I’ve been reluctant to get into the silly food fight between Jonah Goldberg and the various flavors of libertarians, because I have little confidence that I can make a useful contribution.
But, what the hey–if I let that stop me, I’d probably never post anything.
It seems to me that everyone is arguing past one another, and that Jonah in particular is kicking the stuffing out of strawmen. Jonah seems to think that being libertarian means never having to say, “I judge.” He also thinks that all libertarians are supposed to be of like mind, and that they claim to have a simple philosophy, and then feigns shock to discover that they come in various flavors, some of which he finds less distasteful than others, but all of which put the lie to the (straw) notion–(his)–that libertarianism is a single, coherent ideology. Also, like many conservatives, who confuse libertarians with libertines, he suspects that the libertarian position is not a valid intellectual one, but rather, that all of this talk about freedom and liberty is just a thinly-veiled cover for people who like sex, drugs, and rock and/or roll.
As to the first point, few libertarians are non-judgmental. They can be, and often are, quite intolerant, perhaps even more so than Jonah Goldberg. The point that Jonah seems to miss is that libertarianism isn’t about making judgments per se, it’s about whether or not such moralizing should become encoded into actual law. I can think that lots of things are morally wrong without necessarily thinking that they should therefore be illegal. At the risk of making the mistake of attempting to speak for most libertarians, I suspect that what most people who call themselves libertarian object to is the notion that, if someone finds something objectionable, that “there oughtta be a law” (though to be consistent, they don’t think that there should actually be a law against people saying that).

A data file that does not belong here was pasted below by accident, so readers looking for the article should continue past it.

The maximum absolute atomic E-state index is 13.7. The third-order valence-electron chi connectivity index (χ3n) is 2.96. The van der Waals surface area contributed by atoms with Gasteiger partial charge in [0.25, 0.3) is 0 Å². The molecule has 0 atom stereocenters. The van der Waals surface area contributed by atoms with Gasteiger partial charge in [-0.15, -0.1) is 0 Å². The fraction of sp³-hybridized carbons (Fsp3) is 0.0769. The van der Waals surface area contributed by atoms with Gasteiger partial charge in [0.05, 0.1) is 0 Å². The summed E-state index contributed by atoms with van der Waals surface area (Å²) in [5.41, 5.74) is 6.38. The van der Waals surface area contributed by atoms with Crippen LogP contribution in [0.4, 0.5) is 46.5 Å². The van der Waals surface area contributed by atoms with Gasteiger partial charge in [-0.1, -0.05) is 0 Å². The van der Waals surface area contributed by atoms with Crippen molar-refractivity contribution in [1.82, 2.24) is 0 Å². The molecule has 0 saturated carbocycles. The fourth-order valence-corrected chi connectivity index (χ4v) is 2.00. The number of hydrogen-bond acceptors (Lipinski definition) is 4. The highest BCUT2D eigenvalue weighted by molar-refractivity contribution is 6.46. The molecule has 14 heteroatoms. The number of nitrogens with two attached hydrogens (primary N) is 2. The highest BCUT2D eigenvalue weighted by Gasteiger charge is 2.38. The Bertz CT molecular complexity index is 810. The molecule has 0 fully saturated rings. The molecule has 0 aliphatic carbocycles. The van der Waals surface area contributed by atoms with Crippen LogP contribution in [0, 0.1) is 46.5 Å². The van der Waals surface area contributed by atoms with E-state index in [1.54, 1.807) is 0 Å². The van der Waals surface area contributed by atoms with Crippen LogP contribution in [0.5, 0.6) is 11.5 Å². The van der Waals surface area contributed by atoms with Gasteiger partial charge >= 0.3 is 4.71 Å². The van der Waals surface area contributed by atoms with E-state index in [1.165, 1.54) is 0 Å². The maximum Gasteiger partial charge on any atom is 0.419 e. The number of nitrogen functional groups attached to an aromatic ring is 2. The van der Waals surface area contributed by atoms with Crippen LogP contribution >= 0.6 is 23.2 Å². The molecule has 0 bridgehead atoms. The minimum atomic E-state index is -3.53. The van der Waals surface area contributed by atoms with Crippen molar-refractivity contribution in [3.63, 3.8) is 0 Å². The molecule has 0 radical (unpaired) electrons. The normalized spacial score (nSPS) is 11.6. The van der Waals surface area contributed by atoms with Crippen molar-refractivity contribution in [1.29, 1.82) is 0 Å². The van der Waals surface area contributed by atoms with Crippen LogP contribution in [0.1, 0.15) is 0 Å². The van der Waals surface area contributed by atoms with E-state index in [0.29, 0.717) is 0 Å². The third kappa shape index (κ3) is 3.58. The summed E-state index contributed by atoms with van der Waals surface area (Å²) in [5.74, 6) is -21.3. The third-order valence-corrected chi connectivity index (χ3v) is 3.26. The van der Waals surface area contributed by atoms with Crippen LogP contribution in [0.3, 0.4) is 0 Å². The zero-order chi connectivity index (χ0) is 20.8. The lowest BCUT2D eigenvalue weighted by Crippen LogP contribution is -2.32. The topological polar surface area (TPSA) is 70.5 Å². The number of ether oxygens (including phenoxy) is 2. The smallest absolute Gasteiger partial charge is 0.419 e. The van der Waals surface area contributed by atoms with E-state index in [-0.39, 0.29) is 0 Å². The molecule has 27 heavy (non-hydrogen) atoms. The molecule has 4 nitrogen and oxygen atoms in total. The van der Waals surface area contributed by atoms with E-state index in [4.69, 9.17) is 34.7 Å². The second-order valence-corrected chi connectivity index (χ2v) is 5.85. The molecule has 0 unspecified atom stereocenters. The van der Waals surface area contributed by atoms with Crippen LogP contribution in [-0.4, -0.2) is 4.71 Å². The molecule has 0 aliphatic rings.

With regard to the second point, it just shows how silly and useless labels are (even though Jonah seems to think that anyone who objects to labels is a “leftie”). Is conservatism really that much more coherent than libertarianism? Most people would (correctly or not) call both Pat Buchanan and William Buckley a conservative. Yet I think that one could find them farther apart on many individual issues than most libertarians. Any single issue of National Review itself will reveal a broad spectrum of thinking–on drug legalization, on foreign engagement, etc., yet it is considered a “conservative” magazine. I think that Jonah is kicking an empty pillow here.
And finally, it is just as insulting to accuse a libertarian (or conservative, for that matter) who wants to end the War on (Some) Drugs of being a drug user as it is to accuse someone who is opposed to affirmative action of being a racist. In both cases, the accuser refuses to recognize the possibility that someone might take a position on principle–he thinks that they can only be doing it out of some amoral need to indulge themselves.